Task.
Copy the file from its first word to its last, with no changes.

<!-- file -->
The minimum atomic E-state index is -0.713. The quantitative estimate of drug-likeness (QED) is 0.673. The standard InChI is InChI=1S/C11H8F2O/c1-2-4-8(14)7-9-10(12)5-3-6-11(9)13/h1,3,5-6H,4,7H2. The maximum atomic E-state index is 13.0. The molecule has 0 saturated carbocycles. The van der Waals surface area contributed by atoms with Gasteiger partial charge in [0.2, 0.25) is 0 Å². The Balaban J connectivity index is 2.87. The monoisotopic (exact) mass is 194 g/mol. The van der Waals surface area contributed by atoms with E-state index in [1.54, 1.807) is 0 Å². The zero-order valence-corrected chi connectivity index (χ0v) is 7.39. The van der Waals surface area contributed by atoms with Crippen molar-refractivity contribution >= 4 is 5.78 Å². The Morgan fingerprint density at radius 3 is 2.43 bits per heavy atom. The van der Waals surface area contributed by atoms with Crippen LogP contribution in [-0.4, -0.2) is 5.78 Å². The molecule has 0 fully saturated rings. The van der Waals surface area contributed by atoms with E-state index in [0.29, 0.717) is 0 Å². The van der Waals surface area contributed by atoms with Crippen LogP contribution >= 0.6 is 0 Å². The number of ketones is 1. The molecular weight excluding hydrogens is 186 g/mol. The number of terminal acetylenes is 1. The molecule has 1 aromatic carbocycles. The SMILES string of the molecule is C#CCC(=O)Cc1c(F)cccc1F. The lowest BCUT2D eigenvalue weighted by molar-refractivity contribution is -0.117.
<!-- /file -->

The minimum atomic E-state index is -0.713. The quantitative estimate of drug-likeness (QED) is 0.673. The standard InChI is InChI=1S/C11H8F2O/c1-2-4-8(14)7-9-10(12)5-3-6-11(9)13/h1,3,5-6H,4,7H2. The maximum atomic E-state index is 13.0. The molecule has 0 saturated carbocycles. The van der Waals surface area contributed by atoms with Gasteiger partial charge in [0.2, 0.25) is 0 Å². The Balaban J connectivity index is 2.87. The monoisotopic (exact) mass is 194 g/mol. The van der Waals surface area contributed by atoms with E-state index in [1.54, 1.807) is 0 Å². The zero-order valence-corrected chi connectivity index (χ0v) is 7.39. The van der Waals surface area contributed by atoms with Crippen molar-refractivity contribution >= 4 is 5.78 Å². The Morgan fingerprint density at radius 3 is 2.43 bits per heavy atom. The van der Waals surface area contributed by atoms with Crippen LogP contribution in [-0.4, -0.2) is 5.78 Å². The molecule has 0 fully saturated rings. The van der Waals surface area contributed by atoms with E-state index in [0.29, 0.717) is 0 Å². The van der Waals surface area contributed by atoms with Crippen LogP contribution >= 0.6 is 0 Å². The number of ketones is 1. The molecular weight excluding hydrogens is 186 g/mol. The number of terminal acetylenes is 1. The molecule has 1 aromatic carbocycles. The SMILES string of the molecule is C#CCC(=O)Cc1c(F)cccc1F. The lowest BCUT2D eigenvalue weighted by molar-refractivity contribution is -0.117.